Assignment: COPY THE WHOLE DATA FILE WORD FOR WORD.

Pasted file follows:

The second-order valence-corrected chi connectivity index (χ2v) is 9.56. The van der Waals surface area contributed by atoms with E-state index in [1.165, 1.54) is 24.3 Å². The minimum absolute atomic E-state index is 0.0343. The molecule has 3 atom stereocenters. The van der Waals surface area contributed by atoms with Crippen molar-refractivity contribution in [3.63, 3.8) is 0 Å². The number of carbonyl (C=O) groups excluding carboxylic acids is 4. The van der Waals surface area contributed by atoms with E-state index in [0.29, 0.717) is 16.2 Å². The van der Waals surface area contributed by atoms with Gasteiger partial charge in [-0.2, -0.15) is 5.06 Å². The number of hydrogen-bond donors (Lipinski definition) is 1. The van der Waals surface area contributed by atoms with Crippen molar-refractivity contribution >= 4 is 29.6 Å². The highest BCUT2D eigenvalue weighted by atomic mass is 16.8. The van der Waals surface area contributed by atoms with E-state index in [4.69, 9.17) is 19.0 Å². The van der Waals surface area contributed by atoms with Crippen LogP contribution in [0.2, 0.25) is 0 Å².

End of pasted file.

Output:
The second-order valence-corrected chi connectivity index (χ2v) is 9.56. The van der Waals surface area contributed by atoms with E-state index in [1.165, 1.54) is 24.3 Å². The minimum absolute atomic E-state index is 0.0343. The molecule has 3 atom stereocenters. The van der Waals surface area contributed by atoms with Crippen molar-refractivity contribution in [3.63, 3.8) is 0 Å². The number of carbonyl (C=O) groups excluding carboxylic acids is 4. The van der Waals surface area contributed by atoms with E-state index in [0.29, 0.717) is 16.2 Å². The van der Waals surface area contributed by atoms with Gasteiger partial charge in [-0.2, -0.15) is 5.06 Å². The number of hydrogen-bond donors (Lipinski definition) is 1. The van der Waals surface area contributed by atoms with Crippen molar-refractivity contribution >= 4 is 29.6 Å². The highest BCUT2D eigenvalue weighted by atomic mass is 16.8. The van der Waals surface area contributed by atoms with E-state index in [4.69, 9.17) is 19.0 Å². The van der Waals surface area contributed by atoms with Crippen LogP contribution in [0.2, 0.25) is 0 Å².